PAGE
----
Monte Carlo N-Particle Transport Code Simulation
of Leksell Gamma Knife Using Disk 1 Sources of
Polystyrene, PMMA, Plastic Water and Head Phantom

Ma. Vanessa Francheska P. Perianes, Dorren Alexis F. Villanueva,
and Jade R. Dungao

Physics Department, De La Salle University
Taft Avenue, Manila, Philippines

*Corresponding author: This email address is being protected from spambots. You need JavaScript enabled to view it.


Stereotactic Radiosurgery (SRS) has become a standard modality for the treatment of benign and metastatic brain lesions that were deemed medically unsuitable for surgery. The Leksell Gamma Knife (LGK), a type of SRS that was used in this study, has 201 Cobalt-60 sources distributed in a hemisphere whose radiation intersects at the isocenter. The relative dose at the isocenter was verified using Monte Carlo N-Particle Simulation (MCNP). This study uses disk sources, an alternative for the full geometry collimator system of the LGK, to simulate a 160-mm water phantom made of different materials: polystyrene, plastic water, and PMMA (Polymethyl methacrylate). In addition, the simulation of a head phantom was also included in this study. Relative dose distributions were calculated and were compared to the relative dose distributions from the cited literatures. As a result, no significant differences have been found. In conclusion, the use of disk sources provides a simpler method of simulating the LGK instead of using the full geometry collimator system in the MCNP Visual Editor.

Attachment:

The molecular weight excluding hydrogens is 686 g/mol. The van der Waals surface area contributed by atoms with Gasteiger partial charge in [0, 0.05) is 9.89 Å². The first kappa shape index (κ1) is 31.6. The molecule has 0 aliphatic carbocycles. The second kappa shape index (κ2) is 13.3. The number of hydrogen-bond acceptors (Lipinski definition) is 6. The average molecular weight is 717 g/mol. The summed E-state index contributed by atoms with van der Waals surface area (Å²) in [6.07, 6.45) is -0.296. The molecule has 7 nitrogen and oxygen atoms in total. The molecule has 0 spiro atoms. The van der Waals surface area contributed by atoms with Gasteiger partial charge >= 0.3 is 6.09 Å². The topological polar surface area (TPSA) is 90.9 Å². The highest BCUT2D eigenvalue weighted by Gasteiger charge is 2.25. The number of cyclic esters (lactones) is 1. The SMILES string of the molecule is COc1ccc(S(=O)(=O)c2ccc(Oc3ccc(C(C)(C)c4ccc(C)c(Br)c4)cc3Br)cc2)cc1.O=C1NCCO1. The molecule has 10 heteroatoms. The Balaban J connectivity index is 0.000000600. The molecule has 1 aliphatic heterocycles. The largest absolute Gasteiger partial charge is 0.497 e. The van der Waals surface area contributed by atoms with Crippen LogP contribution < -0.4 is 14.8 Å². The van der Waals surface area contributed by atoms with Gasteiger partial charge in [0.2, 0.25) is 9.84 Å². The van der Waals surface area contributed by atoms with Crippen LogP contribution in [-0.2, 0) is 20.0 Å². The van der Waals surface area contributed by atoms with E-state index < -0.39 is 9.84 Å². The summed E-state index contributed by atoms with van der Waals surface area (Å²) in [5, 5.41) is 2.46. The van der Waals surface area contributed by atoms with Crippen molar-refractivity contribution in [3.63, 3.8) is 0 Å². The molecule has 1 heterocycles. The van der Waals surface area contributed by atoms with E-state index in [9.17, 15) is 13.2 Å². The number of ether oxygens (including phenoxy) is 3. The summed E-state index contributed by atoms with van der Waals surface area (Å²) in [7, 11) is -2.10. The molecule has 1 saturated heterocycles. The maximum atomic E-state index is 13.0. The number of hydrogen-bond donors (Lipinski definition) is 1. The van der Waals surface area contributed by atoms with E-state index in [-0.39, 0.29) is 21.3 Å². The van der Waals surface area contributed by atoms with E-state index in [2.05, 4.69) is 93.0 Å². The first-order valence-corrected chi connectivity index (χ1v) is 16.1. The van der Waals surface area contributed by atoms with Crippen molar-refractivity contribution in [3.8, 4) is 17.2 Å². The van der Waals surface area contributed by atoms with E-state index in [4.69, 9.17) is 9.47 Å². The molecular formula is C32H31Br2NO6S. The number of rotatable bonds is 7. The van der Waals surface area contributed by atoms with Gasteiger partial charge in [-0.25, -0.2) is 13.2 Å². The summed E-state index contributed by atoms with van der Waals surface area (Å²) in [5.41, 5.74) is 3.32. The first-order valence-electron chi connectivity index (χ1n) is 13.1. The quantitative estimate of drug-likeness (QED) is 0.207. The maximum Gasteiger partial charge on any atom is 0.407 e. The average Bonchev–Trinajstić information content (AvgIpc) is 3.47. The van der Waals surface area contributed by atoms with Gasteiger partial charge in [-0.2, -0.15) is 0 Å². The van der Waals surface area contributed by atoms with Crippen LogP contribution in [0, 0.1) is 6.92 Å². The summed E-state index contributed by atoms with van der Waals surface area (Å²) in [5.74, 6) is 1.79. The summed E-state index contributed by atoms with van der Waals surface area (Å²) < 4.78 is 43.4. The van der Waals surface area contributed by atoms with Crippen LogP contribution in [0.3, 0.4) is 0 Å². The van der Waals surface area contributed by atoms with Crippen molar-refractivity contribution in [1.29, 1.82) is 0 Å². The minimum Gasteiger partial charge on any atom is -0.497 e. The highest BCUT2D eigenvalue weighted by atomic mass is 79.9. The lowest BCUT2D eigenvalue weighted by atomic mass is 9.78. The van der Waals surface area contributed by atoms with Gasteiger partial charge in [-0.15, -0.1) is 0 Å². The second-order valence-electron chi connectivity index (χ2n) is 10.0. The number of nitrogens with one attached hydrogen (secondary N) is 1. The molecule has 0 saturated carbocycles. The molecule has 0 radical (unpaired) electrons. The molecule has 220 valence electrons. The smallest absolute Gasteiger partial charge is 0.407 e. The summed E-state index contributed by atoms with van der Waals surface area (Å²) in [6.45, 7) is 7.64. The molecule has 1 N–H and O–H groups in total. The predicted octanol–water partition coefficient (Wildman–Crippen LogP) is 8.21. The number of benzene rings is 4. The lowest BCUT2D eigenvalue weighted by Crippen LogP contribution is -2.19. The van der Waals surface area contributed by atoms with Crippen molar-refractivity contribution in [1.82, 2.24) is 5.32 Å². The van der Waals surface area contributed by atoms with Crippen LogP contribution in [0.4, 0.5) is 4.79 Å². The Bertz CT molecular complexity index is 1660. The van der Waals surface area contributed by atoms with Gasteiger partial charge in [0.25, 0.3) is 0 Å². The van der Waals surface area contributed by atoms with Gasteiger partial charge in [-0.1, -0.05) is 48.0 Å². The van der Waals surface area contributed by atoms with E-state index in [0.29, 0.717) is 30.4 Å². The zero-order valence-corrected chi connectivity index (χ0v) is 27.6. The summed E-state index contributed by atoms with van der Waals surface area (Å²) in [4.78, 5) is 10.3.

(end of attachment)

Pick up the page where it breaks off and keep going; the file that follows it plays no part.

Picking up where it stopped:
Stereotactic Radiosurgery (SRS) is one of the treatment modalities used to treat benign and metastatic brain lesions. It is a specialized technique where a uniform dose, with highly conformal radiation, is delivered to the target.
The type of SRS that was used in this study was the Leksell Gamma Knife (LGK). LGK was developed by Swedish neurosurgeon Lars Leksell and Physicist Borje Larson. The LGK, manufactured by Elekta Instruments Inc., uses 201 Co-60 sources distributed on a hemisphere. The diameter of the beams of the ionizing radiation was defined by the collimator system and the shape of the target can be varied by changing the size of the collimator helmets:  4 mm, 8 mm, 14 mm and 18 mm. . . . . read more

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